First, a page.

How Kremlin propaganda turns its opponents into “Russophobes” and “Kremlin agents”
Russian “Russophobes” – Kremlin agents?
Aggressive Kremlin propaganda has divided Russia’s active creative class into two groups: those who support Moscow’s policies, and those who are against them. Clearly, the former feel themselves much more at ease in Russia. They are in the regime’s good graces, and do not feel the burden of responsibility for the annexation of Crimea, the military operations in east Ukraine and in Syria, or for the impoverishment of their fellow citizens resulting from the Kremlin’s imperialist policies and economic short-sightedness. But life in Russia is no picnic for the journalists, experts, political scientists, and others who cannot, and do not, turn a blind eye to what is going on, to the lawlessness of the Kremlin’s actions against both Ukrainians and Russians. Not only do they feel the burden of collective responsibility for the behaviour of the criminal regime, but they must also live with the label of “Russophobes”, and an inability to publicly defend their stance in mainstream media.
Moreover, it is the broad sweep of Kremlin propaganda that has instigated the witch hunt for Kremlin agents, which is gaining momentum in the West. Whether intentionally or not, the same people who are perceived as US agents on the local Russian “market” are subsequently often the victims of this same witch hunt. Should this witch hunt continue to unroll in this hysterical vein, with people being indiscriminately blamed and discredited, those Russian citizens who oppose the Kremlin will be left facing the unenviable fate of being turned into pariahs by birthright. Naturally, the Kremlin stands to benefit from this situation.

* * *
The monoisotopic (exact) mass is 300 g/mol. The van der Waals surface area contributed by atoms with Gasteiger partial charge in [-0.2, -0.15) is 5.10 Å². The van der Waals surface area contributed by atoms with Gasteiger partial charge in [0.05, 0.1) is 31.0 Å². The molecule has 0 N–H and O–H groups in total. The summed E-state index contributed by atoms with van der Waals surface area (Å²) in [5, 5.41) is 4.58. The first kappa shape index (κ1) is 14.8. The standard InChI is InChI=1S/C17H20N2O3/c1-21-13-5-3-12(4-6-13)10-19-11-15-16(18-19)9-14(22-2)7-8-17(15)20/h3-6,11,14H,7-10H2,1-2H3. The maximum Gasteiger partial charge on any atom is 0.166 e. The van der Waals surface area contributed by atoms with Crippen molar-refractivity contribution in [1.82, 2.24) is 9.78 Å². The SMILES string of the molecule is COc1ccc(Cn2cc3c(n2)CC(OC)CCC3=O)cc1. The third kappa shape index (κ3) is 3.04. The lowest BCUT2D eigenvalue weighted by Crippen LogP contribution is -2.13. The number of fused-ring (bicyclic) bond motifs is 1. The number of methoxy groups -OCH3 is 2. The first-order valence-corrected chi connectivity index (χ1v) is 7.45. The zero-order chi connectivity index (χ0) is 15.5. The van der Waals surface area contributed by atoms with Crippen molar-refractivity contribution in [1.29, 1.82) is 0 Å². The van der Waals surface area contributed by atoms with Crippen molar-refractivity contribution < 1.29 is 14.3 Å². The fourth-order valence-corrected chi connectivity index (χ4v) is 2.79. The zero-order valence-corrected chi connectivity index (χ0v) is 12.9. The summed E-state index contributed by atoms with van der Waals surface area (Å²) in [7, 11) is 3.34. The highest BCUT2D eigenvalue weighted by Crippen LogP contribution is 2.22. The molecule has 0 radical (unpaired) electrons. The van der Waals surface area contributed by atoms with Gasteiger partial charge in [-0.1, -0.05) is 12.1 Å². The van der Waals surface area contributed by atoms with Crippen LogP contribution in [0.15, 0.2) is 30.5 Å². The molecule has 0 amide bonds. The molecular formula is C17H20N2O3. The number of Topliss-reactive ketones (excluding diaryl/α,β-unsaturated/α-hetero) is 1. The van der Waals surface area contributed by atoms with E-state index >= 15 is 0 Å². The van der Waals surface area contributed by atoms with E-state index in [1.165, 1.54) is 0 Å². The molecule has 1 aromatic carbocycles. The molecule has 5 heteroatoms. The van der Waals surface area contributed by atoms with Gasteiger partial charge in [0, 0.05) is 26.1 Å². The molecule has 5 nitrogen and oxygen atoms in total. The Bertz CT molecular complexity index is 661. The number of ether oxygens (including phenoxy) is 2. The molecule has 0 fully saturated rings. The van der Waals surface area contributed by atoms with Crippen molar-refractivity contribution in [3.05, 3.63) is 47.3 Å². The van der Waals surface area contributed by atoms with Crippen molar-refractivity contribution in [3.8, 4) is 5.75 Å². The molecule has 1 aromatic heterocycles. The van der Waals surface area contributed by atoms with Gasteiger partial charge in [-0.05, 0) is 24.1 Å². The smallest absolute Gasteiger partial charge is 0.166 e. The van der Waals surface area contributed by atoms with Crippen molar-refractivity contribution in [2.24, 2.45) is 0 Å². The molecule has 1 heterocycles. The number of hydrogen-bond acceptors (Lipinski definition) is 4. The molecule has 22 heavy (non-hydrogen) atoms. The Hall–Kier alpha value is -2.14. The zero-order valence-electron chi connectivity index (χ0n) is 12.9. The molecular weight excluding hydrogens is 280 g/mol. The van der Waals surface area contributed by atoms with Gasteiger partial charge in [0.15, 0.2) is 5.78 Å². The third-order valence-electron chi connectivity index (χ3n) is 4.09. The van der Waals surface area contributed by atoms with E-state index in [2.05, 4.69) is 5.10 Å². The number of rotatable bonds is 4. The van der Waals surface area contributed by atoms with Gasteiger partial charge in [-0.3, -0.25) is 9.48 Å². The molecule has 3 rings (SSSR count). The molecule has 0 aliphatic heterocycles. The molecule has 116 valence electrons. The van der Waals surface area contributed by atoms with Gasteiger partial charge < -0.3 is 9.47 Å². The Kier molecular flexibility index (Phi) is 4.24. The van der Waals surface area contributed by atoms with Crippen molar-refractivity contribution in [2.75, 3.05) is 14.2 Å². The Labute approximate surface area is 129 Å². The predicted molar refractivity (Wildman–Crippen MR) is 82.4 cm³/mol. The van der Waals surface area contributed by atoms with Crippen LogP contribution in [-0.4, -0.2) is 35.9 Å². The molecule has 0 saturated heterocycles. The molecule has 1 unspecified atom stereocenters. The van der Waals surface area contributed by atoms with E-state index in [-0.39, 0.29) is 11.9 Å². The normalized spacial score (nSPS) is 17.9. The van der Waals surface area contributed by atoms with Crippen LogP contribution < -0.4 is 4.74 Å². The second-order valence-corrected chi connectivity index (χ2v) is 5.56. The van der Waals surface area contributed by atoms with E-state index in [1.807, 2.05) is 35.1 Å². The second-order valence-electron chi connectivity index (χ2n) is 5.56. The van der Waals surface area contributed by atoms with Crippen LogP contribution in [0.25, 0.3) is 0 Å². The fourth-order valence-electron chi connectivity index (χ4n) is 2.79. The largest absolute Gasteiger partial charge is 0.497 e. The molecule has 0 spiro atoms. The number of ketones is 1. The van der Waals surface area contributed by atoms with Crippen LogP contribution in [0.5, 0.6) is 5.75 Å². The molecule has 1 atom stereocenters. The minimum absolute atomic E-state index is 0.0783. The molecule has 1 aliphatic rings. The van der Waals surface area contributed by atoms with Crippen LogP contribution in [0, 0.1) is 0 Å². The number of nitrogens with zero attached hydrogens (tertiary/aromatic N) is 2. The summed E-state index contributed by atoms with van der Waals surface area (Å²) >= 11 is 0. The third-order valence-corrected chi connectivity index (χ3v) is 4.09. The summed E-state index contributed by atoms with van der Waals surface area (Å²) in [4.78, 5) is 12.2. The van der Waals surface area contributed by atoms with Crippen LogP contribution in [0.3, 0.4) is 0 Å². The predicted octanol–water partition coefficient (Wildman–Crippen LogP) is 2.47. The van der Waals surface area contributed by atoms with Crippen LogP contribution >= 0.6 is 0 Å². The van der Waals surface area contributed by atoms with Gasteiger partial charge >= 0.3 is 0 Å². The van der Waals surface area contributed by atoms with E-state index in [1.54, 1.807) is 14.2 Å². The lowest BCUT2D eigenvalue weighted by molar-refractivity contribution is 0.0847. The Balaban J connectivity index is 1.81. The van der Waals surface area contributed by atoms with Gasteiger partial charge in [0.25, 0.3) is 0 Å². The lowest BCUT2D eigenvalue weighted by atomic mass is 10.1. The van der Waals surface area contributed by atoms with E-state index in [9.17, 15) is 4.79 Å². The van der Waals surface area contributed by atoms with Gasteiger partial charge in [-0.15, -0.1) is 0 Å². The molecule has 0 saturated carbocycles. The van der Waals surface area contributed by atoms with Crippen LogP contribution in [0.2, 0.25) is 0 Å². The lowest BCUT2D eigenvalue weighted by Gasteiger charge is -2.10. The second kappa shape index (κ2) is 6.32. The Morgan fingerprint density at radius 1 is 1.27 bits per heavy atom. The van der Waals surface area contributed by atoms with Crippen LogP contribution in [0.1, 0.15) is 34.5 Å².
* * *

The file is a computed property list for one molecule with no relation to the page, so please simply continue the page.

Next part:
To understand how Kremlin propaganda discredits its opponents and silences their voices, its two paradoxical intended consequences need to be examined: the misleading of the Russian public, and the misleading of the West.
The paradox of Russian “Russophobes”
Not only has Kremlin propaganda deliberately cut off the regime’s critics from a mass audience for a long time now, but it has also fomented a steady resentment of their liberal, pro-Western views. To this end, all those who disagree with Putin’s current imperial and authoritarian policy have been publicly accused of being foreign agents, engaging in subversive activity and attempting to undermine the national interests of the state. Western values have been cast in a non-traditional light, thus appearing harmful to Russians. As such, two thoughts have been firmly inculcated in the mass consciousness: that criticism of Putin amounts to national treason, and that the desire to return to a European foundation involves a complete rejection of the Russian way of life.
Such rhetoric can be heard in the speeches of the propaganda mouthpieces and guardians of the existing regime. Undoubtedly, the head of Chechnya, Ramzan Kadyrov, is one of the most notorious mouth pieces. He has openly stated that those opposed to Putin “should be treated as enemies of the people, as traitors”. He invokes external enemies – already a tradition in today’s Russia – underlining the idea that the Russian opposition “are playing a game invented by Western intelligence agencies, dancing to their tune, and unscrupulously trying to pass themselves off as people concerned about the future of our country”. In this regard, the stance of the radical Kadyrov, who openly threatens the opposition with reprisals, unfortunately does not seem that uncommon (in the case of Nemtsov’s murder, the trail of blood clearly leads to Chechnya). The “us or them” dichotomy has become increasingly popular following the Russian occupation of Crimea.